It could have been 2 Jan 1943 when 10/JG2 attacked Kingsbridge. 'Poldi' Wenger actually photographed the attack, with bullets and shells visible hitting buildings near the church. I'd suspect this was it.
    That's most interesting! Does/do said photo(s) exist online?
    And are there any German records about the attack that exist?

    Regards
    Chris

  9. #9
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    Quote Originally Posted by Southern Air99 View Post
    That's most interesting! Does/do said photo(s) exist online?
    And are there any German records about the attack that exist?

    Regards
    Chris
    Is this it, with Kingsbridge mis-named as 'Knightbridge'? https://carolynyeager.net/leopold-we...uary-june-1943

    Not sure about the host website, though...
    Last edited by ollynunn; 19th April 2017 at 11:40.

  10. #10
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    I'm not doubting anyone's story or family history but this topic brings up something I've often wondered about...

    Did the Luftwaffe routinely strafe non-military targets?
    Dropping down low to get off a few rounds to pepper a church or scare (or worse) civilians involved in daily activities seems rather a waste of ammunition and potentially dangerous (not knowing if some AAA site or Home Guards guy might get off a lucky shot).
    There are two sides to every story. The truth is usually somewhere between the two.

  11. #11
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    My now dead father in law insisted he was strafed on the Beach at St Ives Cornwall, that seemed a stretch of the imagination to me at the time of telling, and still does !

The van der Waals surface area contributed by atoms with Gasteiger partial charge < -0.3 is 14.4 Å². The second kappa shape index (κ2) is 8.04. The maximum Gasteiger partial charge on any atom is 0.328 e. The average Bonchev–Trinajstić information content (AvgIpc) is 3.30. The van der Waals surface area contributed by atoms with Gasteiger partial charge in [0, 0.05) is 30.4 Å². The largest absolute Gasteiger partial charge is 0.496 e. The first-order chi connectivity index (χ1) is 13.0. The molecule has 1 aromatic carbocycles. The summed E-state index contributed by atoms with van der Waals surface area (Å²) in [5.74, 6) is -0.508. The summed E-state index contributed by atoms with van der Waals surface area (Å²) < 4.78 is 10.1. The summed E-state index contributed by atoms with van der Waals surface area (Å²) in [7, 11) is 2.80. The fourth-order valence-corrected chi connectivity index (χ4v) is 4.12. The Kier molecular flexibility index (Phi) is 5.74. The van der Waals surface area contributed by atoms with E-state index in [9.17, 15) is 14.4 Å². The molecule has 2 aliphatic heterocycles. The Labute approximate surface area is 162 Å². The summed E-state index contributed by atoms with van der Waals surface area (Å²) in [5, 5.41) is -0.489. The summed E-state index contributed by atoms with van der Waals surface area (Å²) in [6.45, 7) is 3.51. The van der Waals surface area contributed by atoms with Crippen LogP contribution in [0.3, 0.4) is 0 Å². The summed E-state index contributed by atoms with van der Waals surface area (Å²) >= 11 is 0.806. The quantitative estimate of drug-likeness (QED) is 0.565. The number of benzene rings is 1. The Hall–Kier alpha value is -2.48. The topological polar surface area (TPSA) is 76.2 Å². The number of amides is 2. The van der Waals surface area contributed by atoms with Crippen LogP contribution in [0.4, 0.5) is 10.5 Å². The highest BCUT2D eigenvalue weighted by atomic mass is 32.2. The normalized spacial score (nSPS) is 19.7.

Hertfordshire Airfields Memorial Group
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  12. #12
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    J Boyle;

    I think the Luftwaffe did routinely throw their ammo around. I lived in Southend, and there was always the story of the day that the High Street was strafed by a lone Bf-110. Seems that it did occur in October 1942, and four people were killed in the attack. I often looked at the bullet holes that were still visible in the brick gate posts that remained on the site of the old college at the top end of the High Street. They were finally demolished to make way for a multiplex cinema in the early 90s.

    A good friend of mine remembered getting in the way of a strafing run by a Bf-109, possibly in 1940 in Great Wakering. He was cycling along when he heard the noise of an approaching aero engine at low level. He managed to dive into a ditch as the lead started flying around his ears, and he believes that the aircraft was targeting hay stacks in the field he was cycling alongside. When he finally got home, he excitedly told his mother about what had happened, peppered with a few expletives, and promptly got a clip around the ear for swearing! Well, he was only 9 at the time.